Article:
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In this modern day, we’ve got options.
This is great right?!
But how does it affect our ability to make the right decisions, especially in regards to the environment?
Too many options can tend to complicate things. And when those options are sold to us in a way to make us feel like they are the best way to do things, it becomes even more complicated.😕
🌱Is plant based plastic really better?
Or is recycled plastic better?♻️
Is it better to buy something used that may not last nearly as long, or is better to buy something new?
Is almond milk all that much better than dairy milk, or is it best to go with something like oat milk while we’re at it? In terms of something like say...water consumption.
You get the point, we’ve got options!
But how do we decide whether or not we are making truly better decisions for the environment?
There are many ways to check in and see if our decisions are the right ones, but let’s go over a few.
What are the resource demands of this new decision? Depending on what decision you’re making, this could be in the form of energy, water, land, fossil fuels, metals and other non renewable resources, etc.
Does the change you’re trying to make use less resources? Is it quite a bit less, or is it not much when considering the effort you put in?
A good example is single use compostable plastic. Does this actually do much good? Sure it reduces the demand of petroleum based plastic, but it still demands unnecessary water and land for farming. And arguably, the release of guilt found in things like this can lead to more use and demand, which leads to even more resources used.🌽
Along those same lines is making the switch from a single use plastic cotton swab to a single use cotton swab made from paper or wood.
The better option, in this case, is to switch to a reusable zero waste alternative.
If we are talking about purchasing a product, where has that product travelled in order to get to you? Where was it manufactured? Where was the material in the product gathered or created?
🗺Also too, location can apply to how far you have to travel to get places. The further you travel, the more energy that’s used. And at some point, it becomes less feasible to walk or bike, and even more energy intensive modes of transit come into play: modes like buses, trains, cars, and planes!
When choosing who and what to give our money, time, and attention to, we ought to look into how these people, businesses, or actions affect people and the planet.
If we are supporting a specific company, how is that company treating the planet and people?🌎 What does their mission say they care about? And are they acting on that mission?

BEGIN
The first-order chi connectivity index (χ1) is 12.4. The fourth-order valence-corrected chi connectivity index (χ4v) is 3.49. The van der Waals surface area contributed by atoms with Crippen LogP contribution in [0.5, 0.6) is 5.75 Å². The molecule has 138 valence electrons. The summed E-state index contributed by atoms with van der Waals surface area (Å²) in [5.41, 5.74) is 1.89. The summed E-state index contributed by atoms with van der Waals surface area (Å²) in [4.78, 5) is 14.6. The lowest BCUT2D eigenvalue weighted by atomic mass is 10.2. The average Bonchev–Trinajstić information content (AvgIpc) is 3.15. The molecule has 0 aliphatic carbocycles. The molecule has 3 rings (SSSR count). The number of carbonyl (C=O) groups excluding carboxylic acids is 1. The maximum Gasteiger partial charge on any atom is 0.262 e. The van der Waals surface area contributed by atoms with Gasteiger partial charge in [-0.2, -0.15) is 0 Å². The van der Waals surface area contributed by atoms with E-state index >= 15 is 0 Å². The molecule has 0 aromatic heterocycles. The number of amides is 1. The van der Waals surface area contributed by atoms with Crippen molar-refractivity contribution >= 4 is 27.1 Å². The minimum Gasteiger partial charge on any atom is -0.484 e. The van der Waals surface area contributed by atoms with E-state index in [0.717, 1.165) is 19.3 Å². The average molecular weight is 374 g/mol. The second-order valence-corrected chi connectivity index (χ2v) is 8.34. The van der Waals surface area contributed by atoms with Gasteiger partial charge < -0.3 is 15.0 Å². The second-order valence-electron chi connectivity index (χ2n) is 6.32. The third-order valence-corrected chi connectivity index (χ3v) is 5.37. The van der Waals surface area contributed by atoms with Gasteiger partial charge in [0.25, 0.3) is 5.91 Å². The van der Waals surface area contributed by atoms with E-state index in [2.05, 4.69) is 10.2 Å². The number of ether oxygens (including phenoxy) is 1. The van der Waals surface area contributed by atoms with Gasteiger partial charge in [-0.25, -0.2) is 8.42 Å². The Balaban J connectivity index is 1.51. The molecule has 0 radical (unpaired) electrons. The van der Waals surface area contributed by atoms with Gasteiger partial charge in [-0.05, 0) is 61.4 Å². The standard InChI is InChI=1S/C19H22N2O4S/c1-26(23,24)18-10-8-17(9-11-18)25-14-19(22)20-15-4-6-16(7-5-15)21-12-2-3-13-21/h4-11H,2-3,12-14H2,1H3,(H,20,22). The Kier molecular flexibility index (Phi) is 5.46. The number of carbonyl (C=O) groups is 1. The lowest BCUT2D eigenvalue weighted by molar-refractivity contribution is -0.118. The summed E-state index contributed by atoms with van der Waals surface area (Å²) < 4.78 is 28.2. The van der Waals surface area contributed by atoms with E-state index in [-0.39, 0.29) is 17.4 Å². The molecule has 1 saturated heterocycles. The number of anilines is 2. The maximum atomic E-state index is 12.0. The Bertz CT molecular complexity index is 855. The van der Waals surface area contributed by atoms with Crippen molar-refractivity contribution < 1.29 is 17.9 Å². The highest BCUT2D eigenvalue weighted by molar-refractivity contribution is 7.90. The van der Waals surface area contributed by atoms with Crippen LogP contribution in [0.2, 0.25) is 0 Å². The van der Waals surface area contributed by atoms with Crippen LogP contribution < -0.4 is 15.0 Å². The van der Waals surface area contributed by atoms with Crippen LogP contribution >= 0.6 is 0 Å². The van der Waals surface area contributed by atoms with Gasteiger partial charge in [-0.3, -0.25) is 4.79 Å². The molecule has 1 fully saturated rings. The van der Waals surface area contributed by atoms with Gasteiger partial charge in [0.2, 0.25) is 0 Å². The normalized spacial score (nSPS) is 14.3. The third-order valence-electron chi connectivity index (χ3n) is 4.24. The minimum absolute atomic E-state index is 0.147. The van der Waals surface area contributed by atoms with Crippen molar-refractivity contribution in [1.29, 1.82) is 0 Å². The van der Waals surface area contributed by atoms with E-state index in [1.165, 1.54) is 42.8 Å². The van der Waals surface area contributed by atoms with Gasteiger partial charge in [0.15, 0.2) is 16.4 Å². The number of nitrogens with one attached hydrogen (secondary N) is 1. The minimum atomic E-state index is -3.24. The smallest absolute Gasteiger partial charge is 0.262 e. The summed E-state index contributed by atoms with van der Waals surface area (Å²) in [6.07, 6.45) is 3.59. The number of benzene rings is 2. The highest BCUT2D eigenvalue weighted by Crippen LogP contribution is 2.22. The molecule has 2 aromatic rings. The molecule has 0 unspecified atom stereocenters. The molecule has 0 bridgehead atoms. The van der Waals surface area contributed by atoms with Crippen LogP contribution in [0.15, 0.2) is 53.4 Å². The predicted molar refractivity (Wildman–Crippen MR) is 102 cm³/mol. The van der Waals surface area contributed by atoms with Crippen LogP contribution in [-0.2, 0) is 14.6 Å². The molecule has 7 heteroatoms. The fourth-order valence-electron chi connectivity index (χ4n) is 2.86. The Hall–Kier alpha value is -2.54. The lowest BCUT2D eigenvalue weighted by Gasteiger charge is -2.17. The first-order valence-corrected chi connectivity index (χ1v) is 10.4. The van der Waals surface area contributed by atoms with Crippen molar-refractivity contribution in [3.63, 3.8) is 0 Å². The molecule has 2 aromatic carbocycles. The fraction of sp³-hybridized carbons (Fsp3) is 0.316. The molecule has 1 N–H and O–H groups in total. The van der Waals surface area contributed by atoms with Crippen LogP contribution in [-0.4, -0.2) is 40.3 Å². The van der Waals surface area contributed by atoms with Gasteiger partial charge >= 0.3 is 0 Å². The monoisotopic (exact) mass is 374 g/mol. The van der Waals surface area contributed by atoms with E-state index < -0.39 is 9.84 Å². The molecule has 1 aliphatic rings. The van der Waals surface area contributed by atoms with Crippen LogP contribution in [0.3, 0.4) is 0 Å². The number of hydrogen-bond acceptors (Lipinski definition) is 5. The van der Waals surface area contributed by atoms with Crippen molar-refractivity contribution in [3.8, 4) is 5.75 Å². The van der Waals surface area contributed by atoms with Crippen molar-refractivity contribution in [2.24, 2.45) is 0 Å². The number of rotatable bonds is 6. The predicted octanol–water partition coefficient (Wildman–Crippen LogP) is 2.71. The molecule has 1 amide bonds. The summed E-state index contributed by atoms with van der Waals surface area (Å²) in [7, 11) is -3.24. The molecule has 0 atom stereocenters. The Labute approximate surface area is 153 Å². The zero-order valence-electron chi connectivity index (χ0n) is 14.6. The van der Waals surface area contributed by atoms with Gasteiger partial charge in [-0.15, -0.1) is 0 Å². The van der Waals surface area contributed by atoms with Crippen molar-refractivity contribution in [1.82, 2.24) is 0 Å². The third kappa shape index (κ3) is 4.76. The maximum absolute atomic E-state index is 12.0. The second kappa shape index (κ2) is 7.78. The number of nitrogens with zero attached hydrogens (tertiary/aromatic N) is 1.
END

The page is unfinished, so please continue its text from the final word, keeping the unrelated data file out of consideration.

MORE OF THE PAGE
We should consider this in as many actions that we take: from buying physical goods, to purchasing food, or maybe even where we are storing our money.
Occasionally we don’t have much of a choice then to support specific businesses and industries, and in that case we should voice our preferences for improvement or alternatives.
But usually, we do have a choice to choose the businesses and companies that are more in line with our own values.🙏🏼
And after all is said and done, we can consider a lot of different things when considering our actions, but possibly the most important thing we should consider is whether or not this works for us.
Someone could come up and talk about how they are able to bike everywhere because they are so close to everything, but others would have to bike twenty miles just to get to work.
🥦Someone could explain why they are completely vegan, but that doesn't work for everyone health wise either.
When we are considering the impact of our actions, and when we decide to make some changes, we have to ask whether or not these current (and new) ways of doing things are right for us.
Contrary to what many try to make us believe, a sustainable lifestyle is not one size fits all. There are so many sizes, cuts, colors, and styles!👗
Many of us may use cotton swabs regularly, and could probably benefit from a reusable one. Maybe some of us don’t use them at all. Some of us are very messy and use tissues all the time, or we have bad allergies or a runny nose from the cold, so maybe we would benefit from reusable tissues. While some us, might not.
The world is our (sustainably and ethically caught) oyster, so who are we to skimp on what works best for us? We have the power to change our actions, and do it in a way that works best for us, not everyone else.
Options are great, but can be overwhelming. And when we are new to this whole “considering the planet” thing, it can feel like quite a drag. But if we remain consistent in a process (like maybe the one above), eventually it will become second nature.
And even a new normal.🌲
Written by Aaron Burr
A writer dedicated to working solely with companies on a mission to help the earth and people on it.